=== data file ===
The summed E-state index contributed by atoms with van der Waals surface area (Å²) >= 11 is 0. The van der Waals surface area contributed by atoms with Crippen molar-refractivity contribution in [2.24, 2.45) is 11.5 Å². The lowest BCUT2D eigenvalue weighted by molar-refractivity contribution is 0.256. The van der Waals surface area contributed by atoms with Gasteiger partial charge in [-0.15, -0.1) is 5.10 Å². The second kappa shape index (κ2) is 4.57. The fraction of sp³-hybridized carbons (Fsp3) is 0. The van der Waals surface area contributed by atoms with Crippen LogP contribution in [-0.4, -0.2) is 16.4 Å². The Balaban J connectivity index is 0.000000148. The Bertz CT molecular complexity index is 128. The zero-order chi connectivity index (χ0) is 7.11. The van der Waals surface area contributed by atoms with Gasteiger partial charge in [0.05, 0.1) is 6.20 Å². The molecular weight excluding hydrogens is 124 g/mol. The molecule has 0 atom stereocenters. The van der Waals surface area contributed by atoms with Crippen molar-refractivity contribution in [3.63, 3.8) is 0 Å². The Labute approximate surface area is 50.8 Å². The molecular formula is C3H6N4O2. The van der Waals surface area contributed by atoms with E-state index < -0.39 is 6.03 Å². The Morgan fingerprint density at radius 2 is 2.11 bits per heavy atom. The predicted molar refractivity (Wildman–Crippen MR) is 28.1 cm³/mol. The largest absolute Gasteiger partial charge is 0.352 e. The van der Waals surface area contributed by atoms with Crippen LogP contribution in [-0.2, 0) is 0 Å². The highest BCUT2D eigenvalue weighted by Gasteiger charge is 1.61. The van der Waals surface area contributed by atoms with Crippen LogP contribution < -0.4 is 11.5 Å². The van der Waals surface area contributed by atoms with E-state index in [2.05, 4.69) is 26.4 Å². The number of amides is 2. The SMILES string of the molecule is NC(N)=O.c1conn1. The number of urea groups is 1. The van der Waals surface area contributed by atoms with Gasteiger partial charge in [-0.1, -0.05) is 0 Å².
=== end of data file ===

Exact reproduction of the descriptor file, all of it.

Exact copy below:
The summed E-state index contributed by atoms with van der Waals surface area (Å²) >= 11 is 0. The van der Waals surface area contributed by atoms with Crippen molar-refractivity contribution in [2.24, 2.45) is 11.5 Å². The lowest BCUT2D eigenvalue weighted by molar-refractivity contribution is 0.256. The van der Waals surface area contributed by atoms with Gasteiger partial charge in [-0.15, -0.1) is 5.10 Å². The second kappa shape index (κ2) is 4.57. The fraction of sp³-hybridized carbons (Fsp3) is 0. The van der Waals surface area contributed by atoms with Crippen LogP contribution in [-0.4, -0.2) is 16.4 Å². The Balaban J connectivity index is 0.000000148. The Bertz CT molecular complexity index is 128. The zero-order chi connectivity index (χ0) is 7.11. The van der Waals surface area contributed by atoms with Gasteiger partial charge in [0.05, 0.1) is 6.20 Å². The molecular weight excluding hydrogens is 124 g/mol. The molecule has 0 atom stereocenters. The van der Waals surface area contributed by atoms with Crippen molar-refractivity contribution in [3.63, 3.8) is 0 Å². The Labute approximate surface area is 50.8 Å². The molecular formula is C3H6N4O2. The van der Waals surface area contributed by atoms with E-state index < -0.39 is 6.03 Å². The Morgan fingerprint density at radius 2 is 2.11 bits per heavy atom. The predicted molar refractivity (Wildman–Crippen MR) is 28.1 cm³/mol. The largest absolute Gasteiger partial charge is 0.352 e. The van der Waals surface area contributed by atoms with Crippen LogP contribution in [-0.2, 0) is 0 Å². The highest BCUT2D eigenvalue weighted by Gasteiger charge is 1.61. The van der Waals surface area contributed by atoms with Crippen LogP contribution < -0.4 is 11.5 Å². The van der Waals surface area contributed by atoms with E-state index in [2.05, 4.69) is 26.4 Å². The number of amides is 2. The SMILES string of the molecule is NC(N)=O.c1conn1. The number of urea groups is 1. The van der Waals surface area contributed by atoms with Gasteiger partial charge in [-0.1, -0.05) is 0 Å².